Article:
Why new technology is making personal electronic devices more valuable

by Eric Dean, Manager, Global Business Development and Marketing Strategy at LORD Corporation

With the movement to ruggedize personal electronic devices, they are becoming more valuable as new technology enables these type of wearables to be used in previously prohibitive environments.

Wearables

Creating a robust bond between the two materials of an electronic device is essential. Use of in-mold bonding (IMB) adhesives can create a more robust bond between the overmolded bond and substrate

Workers in harsh or hazardous conditions can now access data without removing gloves or create records without having to commit data to memory. This is significant in terms of safety and productivity.

Consumer electronics are being used more and more in medical settings where there are concerns about biowaste and biohazardous materials working their way into assembled devices.

Personal electronic developers and designers need to ensure that there is a good seal between the two mating materials. If a housing is composed of two components that need to be put together, a gasket might need to be attached to one of the box halves. It’s critical that the gasket’s attachment to the housing does not wear out over time because it can introduce hazardous materials into the electronic device.

Overmolded components with plastic or silicone are also used, but this process creates the potential for a gap when there is an exposed edge. This poses a risk for biowaste or other hazardous materials to work itself into the device in such a way that sterilization processes cannot remove.

Creating a robust bond between the two materials of an electronic device is essential. Use of in-mold bonding (IMB) adhesives can create a more robust bond between the overmolded bond and substrate as well as a seal that remains robust at typical temperatures and pressures.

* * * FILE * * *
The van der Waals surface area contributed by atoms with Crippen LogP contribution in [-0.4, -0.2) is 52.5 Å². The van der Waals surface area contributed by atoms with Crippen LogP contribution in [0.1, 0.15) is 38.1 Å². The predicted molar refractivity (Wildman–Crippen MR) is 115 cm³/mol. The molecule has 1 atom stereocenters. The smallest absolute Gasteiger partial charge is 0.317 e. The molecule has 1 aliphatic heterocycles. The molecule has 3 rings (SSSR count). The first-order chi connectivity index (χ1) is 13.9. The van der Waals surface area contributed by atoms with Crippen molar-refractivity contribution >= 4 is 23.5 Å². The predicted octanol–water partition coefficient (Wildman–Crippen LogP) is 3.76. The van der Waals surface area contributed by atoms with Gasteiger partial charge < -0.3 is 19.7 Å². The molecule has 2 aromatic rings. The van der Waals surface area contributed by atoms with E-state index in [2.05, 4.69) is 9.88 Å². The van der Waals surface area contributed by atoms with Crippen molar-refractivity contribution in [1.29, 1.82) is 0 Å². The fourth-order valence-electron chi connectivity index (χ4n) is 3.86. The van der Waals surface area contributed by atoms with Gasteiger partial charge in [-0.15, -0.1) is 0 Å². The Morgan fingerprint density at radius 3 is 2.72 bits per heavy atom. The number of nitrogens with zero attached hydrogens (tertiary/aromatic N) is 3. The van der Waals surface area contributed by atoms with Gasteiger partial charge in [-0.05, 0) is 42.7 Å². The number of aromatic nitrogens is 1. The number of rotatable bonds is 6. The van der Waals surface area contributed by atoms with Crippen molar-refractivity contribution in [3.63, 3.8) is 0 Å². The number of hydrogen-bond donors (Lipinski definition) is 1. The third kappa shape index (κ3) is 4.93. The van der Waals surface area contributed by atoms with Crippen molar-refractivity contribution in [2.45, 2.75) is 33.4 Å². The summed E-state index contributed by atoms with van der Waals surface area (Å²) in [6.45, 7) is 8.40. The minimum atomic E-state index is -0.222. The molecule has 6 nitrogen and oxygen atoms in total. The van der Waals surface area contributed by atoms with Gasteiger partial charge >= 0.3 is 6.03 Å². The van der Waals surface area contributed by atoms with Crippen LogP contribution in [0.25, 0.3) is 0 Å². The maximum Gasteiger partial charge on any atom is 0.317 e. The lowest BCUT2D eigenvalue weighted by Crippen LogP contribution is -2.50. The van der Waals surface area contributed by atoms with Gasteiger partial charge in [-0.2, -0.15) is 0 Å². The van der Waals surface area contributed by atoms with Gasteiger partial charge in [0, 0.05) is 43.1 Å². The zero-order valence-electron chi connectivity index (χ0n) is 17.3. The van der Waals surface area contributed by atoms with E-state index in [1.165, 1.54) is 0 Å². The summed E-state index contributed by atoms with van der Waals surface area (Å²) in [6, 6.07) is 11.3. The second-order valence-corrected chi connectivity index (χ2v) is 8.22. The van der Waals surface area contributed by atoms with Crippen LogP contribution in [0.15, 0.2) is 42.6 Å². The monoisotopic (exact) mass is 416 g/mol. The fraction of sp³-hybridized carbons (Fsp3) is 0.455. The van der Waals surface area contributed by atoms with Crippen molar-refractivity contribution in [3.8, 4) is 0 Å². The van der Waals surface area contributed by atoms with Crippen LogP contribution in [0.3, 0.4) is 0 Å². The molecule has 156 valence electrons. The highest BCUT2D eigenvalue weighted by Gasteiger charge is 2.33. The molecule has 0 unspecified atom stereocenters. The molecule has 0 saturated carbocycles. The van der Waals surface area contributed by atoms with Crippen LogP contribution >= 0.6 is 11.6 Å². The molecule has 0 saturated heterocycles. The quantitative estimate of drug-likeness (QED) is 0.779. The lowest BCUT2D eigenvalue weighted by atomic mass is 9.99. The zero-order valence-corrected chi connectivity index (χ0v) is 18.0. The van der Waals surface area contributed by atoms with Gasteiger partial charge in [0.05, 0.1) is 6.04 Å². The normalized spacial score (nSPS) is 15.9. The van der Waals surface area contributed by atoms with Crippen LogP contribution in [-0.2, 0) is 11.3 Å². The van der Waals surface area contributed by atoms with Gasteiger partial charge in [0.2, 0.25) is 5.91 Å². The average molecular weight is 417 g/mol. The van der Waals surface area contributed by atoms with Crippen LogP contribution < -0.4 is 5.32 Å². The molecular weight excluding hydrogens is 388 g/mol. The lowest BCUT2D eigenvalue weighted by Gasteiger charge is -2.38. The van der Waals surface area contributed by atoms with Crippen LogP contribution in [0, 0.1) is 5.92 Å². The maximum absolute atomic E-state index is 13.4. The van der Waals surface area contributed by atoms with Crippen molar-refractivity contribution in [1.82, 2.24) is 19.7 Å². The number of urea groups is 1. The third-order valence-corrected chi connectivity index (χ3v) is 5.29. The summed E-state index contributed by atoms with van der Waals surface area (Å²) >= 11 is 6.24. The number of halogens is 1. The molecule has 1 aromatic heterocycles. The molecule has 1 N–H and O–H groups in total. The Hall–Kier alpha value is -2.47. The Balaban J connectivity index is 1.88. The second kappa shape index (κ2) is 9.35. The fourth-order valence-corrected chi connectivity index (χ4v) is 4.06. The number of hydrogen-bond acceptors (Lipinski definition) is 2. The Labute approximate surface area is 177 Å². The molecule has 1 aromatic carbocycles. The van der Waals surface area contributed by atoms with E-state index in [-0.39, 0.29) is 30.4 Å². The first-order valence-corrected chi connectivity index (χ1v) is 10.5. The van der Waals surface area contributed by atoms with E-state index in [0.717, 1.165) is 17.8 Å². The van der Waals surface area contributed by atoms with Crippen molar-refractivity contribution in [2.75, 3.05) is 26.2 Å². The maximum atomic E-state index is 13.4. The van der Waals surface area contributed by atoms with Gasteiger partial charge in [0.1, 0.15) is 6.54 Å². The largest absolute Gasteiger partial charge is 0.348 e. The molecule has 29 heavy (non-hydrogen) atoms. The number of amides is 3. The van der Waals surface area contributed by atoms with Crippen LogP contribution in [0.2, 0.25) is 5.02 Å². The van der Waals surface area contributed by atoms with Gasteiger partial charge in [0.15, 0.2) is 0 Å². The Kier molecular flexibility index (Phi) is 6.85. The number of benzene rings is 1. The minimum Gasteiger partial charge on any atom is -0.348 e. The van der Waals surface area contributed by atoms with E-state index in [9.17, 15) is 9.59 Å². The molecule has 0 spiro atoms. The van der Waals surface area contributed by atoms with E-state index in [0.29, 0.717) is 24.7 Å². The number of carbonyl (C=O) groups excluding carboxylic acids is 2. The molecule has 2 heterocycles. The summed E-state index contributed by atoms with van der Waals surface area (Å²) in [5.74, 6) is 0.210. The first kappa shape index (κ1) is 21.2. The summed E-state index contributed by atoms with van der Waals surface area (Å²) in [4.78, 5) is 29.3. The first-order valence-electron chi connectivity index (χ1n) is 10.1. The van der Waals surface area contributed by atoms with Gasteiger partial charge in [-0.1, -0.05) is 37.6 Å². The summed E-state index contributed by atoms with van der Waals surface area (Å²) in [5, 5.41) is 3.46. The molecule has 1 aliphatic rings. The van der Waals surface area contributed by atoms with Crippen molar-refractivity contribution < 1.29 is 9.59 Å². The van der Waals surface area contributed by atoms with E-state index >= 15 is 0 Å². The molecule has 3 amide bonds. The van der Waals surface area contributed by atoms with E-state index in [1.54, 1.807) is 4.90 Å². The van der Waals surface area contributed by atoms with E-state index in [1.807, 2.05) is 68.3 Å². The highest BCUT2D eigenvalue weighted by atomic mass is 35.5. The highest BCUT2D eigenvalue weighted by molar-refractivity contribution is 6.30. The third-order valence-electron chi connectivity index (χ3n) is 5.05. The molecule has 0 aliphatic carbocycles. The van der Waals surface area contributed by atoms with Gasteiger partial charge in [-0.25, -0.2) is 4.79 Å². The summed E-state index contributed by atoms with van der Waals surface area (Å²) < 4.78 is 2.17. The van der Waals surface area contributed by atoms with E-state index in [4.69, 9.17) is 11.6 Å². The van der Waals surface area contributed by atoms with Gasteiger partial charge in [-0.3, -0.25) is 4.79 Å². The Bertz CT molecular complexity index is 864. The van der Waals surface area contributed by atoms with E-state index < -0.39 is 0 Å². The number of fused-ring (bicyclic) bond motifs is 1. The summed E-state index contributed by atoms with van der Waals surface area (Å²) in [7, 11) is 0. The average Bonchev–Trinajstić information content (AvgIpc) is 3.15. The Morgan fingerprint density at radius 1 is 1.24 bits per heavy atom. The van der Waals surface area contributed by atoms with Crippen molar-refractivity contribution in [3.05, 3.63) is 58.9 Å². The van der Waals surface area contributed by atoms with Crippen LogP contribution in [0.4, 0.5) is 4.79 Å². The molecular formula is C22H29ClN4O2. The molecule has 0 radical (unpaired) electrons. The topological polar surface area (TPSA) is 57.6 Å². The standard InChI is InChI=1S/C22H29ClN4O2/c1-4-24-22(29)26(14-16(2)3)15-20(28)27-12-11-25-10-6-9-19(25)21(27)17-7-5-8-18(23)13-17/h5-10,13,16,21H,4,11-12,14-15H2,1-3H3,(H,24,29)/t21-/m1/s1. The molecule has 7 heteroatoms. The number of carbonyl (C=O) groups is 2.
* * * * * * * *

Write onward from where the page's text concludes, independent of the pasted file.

There is a great deal of value in this because the device would be resistant to water, sweat, blood, and many more chemicals. The market has already accomplished creating water-resistant phones and other devices, but are designers limiting the material combination they are using? Are they not using the materials they want to use?

Eric Dean, Manager, Global Business Development and Marketing Strategy, LORD Corporation

Eric Dean, Manager, Global Business Development and Marketing Strategy, LORD Corporation

As wearables and their components are ruggedized, shock absorbent and damping materials also need to be introduced. These materials can be soft, which are difficult to attach to rigid materials with clips and screws.

Structural adhesives are markedly better but still challenging with which to work. Incorporating soft materials with rigid materials can be difficult. Creating the attachment inside the mold can be very effective.

IMB Adhesives can help a great deal because soft materials can be molded on rigid materials directly in the mold to create a structural bond between the two that will last.

In the military, ruggedized versions of cell phones and wearables must never fail. They need to be able to go through a swamp or be dropped in an ocean. To achieve this level of survivability, most devices made for the military tend to be boxy and thick. However, with the amount of weight a military person must carry, IMB adhesives could play a role in making things lighter, thinner and easier to carry.

To learn more about IMB, visit www.lord.com/IMB.

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